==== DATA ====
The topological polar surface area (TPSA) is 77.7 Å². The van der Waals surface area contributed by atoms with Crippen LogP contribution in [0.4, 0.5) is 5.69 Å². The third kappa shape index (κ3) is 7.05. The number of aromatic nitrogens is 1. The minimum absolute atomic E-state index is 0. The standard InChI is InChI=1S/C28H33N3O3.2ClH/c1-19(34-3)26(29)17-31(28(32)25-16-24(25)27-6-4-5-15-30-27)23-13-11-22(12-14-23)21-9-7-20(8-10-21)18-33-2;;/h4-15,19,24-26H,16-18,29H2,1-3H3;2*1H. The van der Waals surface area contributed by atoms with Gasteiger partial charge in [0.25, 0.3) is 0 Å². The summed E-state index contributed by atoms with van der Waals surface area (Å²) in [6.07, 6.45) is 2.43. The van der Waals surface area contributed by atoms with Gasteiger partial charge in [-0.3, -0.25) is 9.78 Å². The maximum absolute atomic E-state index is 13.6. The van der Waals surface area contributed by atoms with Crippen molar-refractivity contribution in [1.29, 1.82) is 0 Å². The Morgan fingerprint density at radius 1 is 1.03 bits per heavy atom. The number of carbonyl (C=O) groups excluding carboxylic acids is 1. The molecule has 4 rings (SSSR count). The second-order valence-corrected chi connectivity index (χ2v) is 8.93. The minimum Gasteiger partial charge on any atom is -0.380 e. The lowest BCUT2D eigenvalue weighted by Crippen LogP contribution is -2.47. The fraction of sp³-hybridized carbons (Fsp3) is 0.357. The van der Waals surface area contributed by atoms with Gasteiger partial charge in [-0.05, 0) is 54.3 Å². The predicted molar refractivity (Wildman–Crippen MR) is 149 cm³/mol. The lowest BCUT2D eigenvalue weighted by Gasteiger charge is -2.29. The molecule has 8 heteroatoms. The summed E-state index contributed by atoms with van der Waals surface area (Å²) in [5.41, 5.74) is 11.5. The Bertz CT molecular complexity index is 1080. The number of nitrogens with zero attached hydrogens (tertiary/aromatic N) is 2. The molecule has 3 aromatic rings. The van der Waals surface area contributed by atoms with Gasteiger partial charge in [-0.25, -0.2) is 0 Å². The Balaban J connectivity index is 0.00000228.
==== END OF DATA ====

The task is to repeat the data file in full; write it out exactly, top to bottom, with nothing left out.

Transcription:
The topological polar surface area (TPSA) is 77.7 Å². The van der Waals surface area contributed by atoms with Crippen LogP contribution in [0.4, 0.5) is 5.69 Å². The third kappa shape index (κ3) is 7.05. The number of aromatic nitrogens is 1. The minimum absolute atomic E-state index is 0. The standard InChI is InChI=1S/C28H33N3O3.2ClH/c1-19(34-3)26(29)17-31(28(32)25-16-24(25)27-6-4-5-15-30-27)23-13-11-22(12-14-23)21-9-7-20(8-10-21)18-33-2;;/h4-15,19,24-26H,16-18,29H2,1-3H3;2*1H. The van der Waals surface area contributed by atoms with Gasteiger partial charge in [0.25, 0.3) is 0 Å². The summed E-state index contributed by atoms with van der Waals surface area (Å²) in [6.07, 6.45) is 2.43. The van der Waals surface area contributed by atoms with Gasteiger partial charge in [-0.3, -0.25) is 9.78 Å². The maximum absolute atomic E-state index is 13.6. The van der Waals surface area contributed by atoms with Crippen molar-refractivity contribution in [1.29, 1.82) is 0 Å². The Morgan fingerprint density at radius 1 is 1.03 bits per heavy atom. The number of carbonyl (C=O) groups excluding carboxylic acids is 1. The molecule has 4 rings (SSSR count). The second-order valence-corrected chi connectivity index (χ2v) is 8.93. The minimum Gasteiger partial charge on any atom is -0.380 e. The lowest BCUT2D eigenvalue weighted by Crippen LogP contribution is -2.47. The fraction of sp³-hybridized carbons (Fsp3) is 0.357. The van der Waals surface area contributed by atoms with Gasteiger partial charge in [-0.05, 0) is 54.3 Å². The predicted molar refractivity (Wildman–Crippen MR) is 149 cm³/mol. The lowest BCUT2D eigenvalue weighted by Gasteiger charge is -2.29. The molecule has 8 heteroatoms. The summed E-state index contributed by atoms with van der Waals surface area (Å²) in [5.41, 5.74) is 11.5. The Bertz CT molecular complexity index is 1080. The number of nitrogens with zero attached hydrogens (tertiary/aromatic N) is 2. The molecule has 3 aromatic rings. The van der Waals surface area contributed by atoms with Gasteiger partial charge in [-0.25, -0.2) is 0 Å². The Balaban J connectivity index is 0.00000228.